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As 2014 comes to a close, FSP would like to wish its members, partners and other industry professionals a safe and happy holiday season. As we reflect on the past year for the industry, we would like to provide the readers of Pathology Today a look at the most accessed articles from the year. Our regular publication will resume Jan. 7.
41st Annual Anatomic Pathology Conference
Feb. 13-15, 2015 at Disney's Contemporary Resort in Orlando, Florida
You are invited to join the Florida Society of Pathologists at the 41st Annual Anatomic Pathology Conference at Disney's Contemporary Resort® in beautiful Lake Buena Vista, Florida!
Scientists identify 'high-priority' chemicals that may cause breast cancer
Medical News Today
From May 14: An estimated 12.4 percent of women born in the U.S. today will develop breast cancer at some point during their lives. Past research has indicated that exposure to some chemicals may increase the risk of breast cancer. Now, a new study has identified 17 "high-priority" chemicals women should avoid in order to reduce such risk and demonstrates how their presence can be detected.
Blood test may spot pancreatic cancer earlier
HealthDay via U.S. News & World Report
From May 28: Researchers report that a new blood test could help doctors find pancreatic cancer at an earlier stage, potentially improving a patient's chances of survival. A set of four "markers" — or signs — in the blood identified cases of pancreatic cancer nine out of 10 times, sorting malignancies from other diseases like chronic pancreatitis or pancreatic cysts.
OIG issues fraud alert for physician-lab relationships
By Jessica Belle
From July 9: The Department of Health and Human Services Office of the Inspector General recently issued a special fraud alert that singles out the laboratory-referring physician relationship for its focused attention. The OIG has repeatedly emphasized that a lab providing free or below-market goods or services to a physician who is a source of referrals, or paying a physician more than fair market value for his or her services, could constitute illegal remuneration under the federal anti-kickback statute. In light of this special fraud alert, physicians and laboratories should review their compensation arrangements.
A fast-growing medical lab tests anti-kickback law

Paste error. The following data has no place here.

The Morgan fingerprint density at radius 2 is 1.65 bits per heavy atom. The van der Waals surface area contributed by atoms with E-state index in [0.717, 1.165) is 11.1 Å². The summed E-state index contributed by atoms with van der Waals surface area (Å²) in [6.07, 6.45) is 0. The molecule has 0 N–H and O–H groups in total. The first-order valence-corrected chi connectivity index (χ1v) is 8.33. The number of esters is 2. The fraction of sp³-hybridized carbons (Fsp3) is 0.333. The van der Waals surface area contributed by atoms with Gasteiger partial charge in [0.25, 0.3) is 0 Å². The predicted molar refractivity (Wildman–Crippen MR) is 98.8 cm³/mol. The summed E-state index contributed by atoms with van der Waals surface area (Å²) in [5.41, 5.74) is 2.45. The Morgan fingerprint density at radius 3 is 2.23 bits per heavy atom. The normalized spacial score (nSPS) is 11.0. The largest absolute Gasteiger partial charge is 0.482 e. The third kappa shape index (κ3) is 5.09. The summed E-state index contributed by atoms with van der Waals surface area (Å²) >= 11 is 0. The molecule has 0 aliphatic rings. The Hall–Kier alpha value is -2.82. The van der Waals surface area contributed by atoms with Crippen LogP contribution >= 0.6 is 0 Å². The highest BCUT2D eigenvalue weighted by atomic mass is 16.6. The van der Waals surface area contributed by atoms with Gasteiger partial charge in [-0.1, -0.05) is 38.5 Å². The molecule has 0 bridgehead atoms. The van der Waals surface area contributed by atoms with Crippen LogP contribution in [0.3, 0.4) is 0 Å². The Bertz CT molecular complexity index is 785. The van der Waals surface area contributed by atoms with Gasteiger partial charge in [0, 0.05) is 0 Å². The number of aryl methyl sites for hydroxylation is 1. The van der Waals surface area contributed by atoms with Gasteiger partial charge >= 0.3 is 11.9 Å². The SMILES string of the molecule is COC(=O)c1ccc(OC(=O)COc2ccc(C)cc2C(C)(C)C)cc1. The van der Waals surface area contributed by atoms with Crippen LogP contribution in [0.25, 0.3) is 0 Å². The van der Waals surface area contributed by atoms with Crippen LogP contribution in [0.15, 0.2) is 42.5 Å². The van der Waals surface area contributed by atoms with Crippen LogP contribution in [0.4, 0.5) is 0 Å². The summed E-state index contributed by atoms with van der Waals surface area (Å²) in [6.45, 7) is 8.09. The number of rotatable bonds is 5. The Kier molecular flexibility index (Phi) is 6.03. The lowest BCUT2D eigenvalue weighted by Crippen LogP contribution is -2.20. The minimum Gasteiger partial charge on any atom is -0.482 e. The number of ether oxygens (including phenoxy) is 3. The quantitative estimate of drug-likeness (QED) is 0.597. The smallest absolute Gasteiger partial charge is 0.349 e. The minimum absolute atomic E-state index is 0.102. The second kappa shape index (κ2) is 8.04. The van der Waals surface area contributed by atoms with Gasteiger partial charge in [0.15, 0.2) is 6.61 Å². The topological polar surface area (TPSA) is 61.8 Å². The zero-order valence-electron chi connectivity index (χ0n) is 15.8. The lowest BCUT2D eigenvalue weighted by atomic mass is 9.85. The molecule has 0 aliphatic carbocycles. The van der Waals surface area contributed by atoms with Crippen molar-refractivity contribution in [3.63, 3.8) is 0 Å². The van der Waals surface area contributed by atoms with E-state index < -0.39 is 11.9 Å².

The Wall Street Journal
From Sept. 17: A fast-growing Virginia laboratory has collected hundreds of millions of dollars from Medicare while using a strategy that is now under regulatory scrutiny: It paid doctors who sent it patients' blood for testing. Health Diagnostic Laboratory Inc. transformed itself from a startup incorporated in late 2008 into a major lab with $383 million in 2013 revenues, 41 percent of that from Medicare.
Whistleblower lawsuits at US clinical pathology laboratories are rising
From Nov. 26: Whistleblower activity across the medical laboratory industry seems to be increasing. This can be both a positive and a negative trend for pathologists and clinical laboratory managers. On the positive side, a whistleblower lawsuit that is joined by the U.S. Department of Justice and state attorney generals is one way to curb the illegal marketing and business practices of those medical lab companies willing to gain a competitive market advantage by pushing their interpretation of federal and state laws beyond legal limits.
A junior doctor's salary
From Aug. 20: Doctors are spending more and more time in residency and fellowship programs — sometimes up to a decade — but their salaries during those years (accounting for inflation) haven't increased in 40 years. Factoring in time spent in school and residency, one study from economists at Yale recently found that the average female primary care physician would have made more money over the course of her career had she been a physician assistant.
Jury finds oncologist negligent for withholding crucial information from pathologist
The Pathology Blawg
From Aug. 6: A Massachusetts jury found an oncologist was negligent when he failed to provide pertinent clinical information to a hematopathologist that may have prevented an erroneous diagnosis of non-Hodgkin lymphoma in a patient who subsequently died from treatment complications.
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Study shows 3rd gene as indicator for breast cancer
The New York Times
From Aug. 20: Mutations in a gene called PALB2 raise the risk of breast cancer in women by almost as much as mutations in BRCA1 and BRCA2, the infamous genes implicated in most inherited cases of the disease, a team of researchers reported. Previous data had indicated that mutations in PALB2 were linked to breast cancer, and many genetic tests already screen for them. But it had not been clear to what extent these mutations raised a carrier's odds of developing the disease.
Palmetto GBA defining pathology Medicare fraud with new standards
The Pathology Blawg
From June 11: Palmetto GBA, the Medicare Administrative Contractor for Jursidiction 11 (the Carolinas and Virginias), is taking the rather extraordinary step of defining, using an evidence-based approach, the standards by which certain specimens should be pathologically evaluated. By doing this, Palmetto is placing itself at the forefront of combating Medicare fraud by pathologists and in-office laboratory owners.
UnitedHealthcare delays Lab Benefit Management Program; Forensic pathologist Dr. Norman Thiersch resigns
From Oct. 15: The Laboratory Benefit Management Program appears to be very cumbersome and will require physicians to notify BeaconLBS before ordering certain laboratory tests, including anatomic pathology. Participating laboratories must verify Beacon has been notified before performing any of the tests on the 82-test list, or else risk not being reimbursed for the test(s).
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